What is the Achilles Tendon?
The Achilles tendon-the longest tendon in the body-runs down the back of the lower leg and connects the calf muscle to the heel bone. Also called the “heel cord,” the Achilles tendon facilitates walking by helping to raise the heel off the ground.
Achilles Tendonitis and Achilles Tendonosis
Two common disorders that occur in the heel cord are Achilles tendonitis and Achilles tendonosis.
Achilles tendonitis is an inflammation of the Achilles tendon. If treated this inflammation does not typically last very long. However, long standing pathology can lead to a degeneration of the tendon (tendonosis), in which the tendon loses its organized structure and is likely to develop microscopic tears. This degeneration can involve the site where the Achilles tendon attaches to the heel bone or just proximal to the insertion.
Symptoms Associated with Tendonitis or Tendonosis
- Pain-aching, stiffness, soreness, or tenderness which may occur anywhere along the tendon’s path. Often pain appears upon arising in the morning or after periods of rest, then improves somewhat with motion but later worsens with increased activity.
- When degeneration is present the tendon may become enlarged and may develop nodules in the area where the tissue is damaged.
Achilles tendonitis and tendonosis are usually caused by a sudden increase of a repetitive activity. Such activity puts too much stress on the tendon too quickly, leading to micro-injury of the tendon fibers. Due to this ongoing stress on the tendon, the body is unable to repair the injured tissue.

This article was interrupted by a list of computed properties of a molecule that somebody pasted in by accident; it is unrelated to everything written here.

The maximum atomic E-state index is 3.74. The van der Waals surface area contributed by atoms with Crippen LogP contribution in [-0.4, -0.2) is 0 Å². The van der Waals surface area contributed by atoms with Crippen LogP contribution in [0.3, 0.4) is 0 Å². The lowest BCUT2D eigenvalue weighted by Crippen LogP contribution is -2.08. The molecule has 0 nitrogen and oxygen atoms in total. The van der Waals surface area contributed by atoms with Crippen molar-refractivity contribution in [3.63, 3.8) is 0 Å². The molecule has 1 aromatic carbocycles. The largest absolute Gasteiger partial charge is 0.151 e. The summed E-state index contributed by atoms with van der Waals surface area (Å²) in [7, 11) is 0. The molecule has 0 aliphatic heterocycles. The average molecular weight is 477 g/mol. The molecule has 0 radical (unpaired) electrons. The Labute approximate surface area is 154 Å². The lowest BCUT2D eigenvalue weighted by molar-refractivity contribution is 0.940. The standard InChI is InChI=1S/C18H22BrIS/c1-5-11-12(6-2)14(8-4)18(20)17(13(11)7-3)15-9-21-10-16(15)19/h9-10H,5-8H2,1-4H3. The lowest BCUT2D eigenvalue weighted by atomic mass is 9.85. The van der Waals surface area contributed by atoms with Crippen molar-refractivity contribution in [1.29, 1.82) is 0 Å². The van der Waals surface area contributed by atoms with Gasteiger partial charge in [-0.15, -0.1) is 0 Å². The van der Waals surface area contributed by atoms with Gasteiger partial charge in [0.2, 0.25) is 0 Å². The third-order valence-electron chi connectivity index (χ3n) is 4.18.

Athletes are at high risk for developing disorders of the Achilles tendon. It is also common in individuals whose work puts stress on their ankles and feet as well as in “weekend warriors”- those who are less conditioned and participate in athletics only on weekends or infrequently.
In addition, people with excessive pronation (flattening of the arch) have a tendency to develop Achilles tendonitis and tendonosis due to the greater demands placed on the tendon when walking. If these individuals wear shoes without adequate stability, their over-pronation could further aggravate the Achilles tendon.
In diagnosing Achilles tendonitis or tendonosis, the surgeon will examine the patient’s foot and ankle and evaluate the range of motion and condition of the tendon. The extent of the condition can be further assessed with x-rays, ultrasound or MRI.
Treatment approaches for Achilles tendonitis or tendonosis are selected on the basis of how long the injury has been present and the degree of damage to the tendon.
To prevent Achilles tendonitis or tendonosis from recurring after surgical or non-surgical treatment, the foot and ankle surgeon may recommend strengthening and stretching of the calf muscles through daily exercises.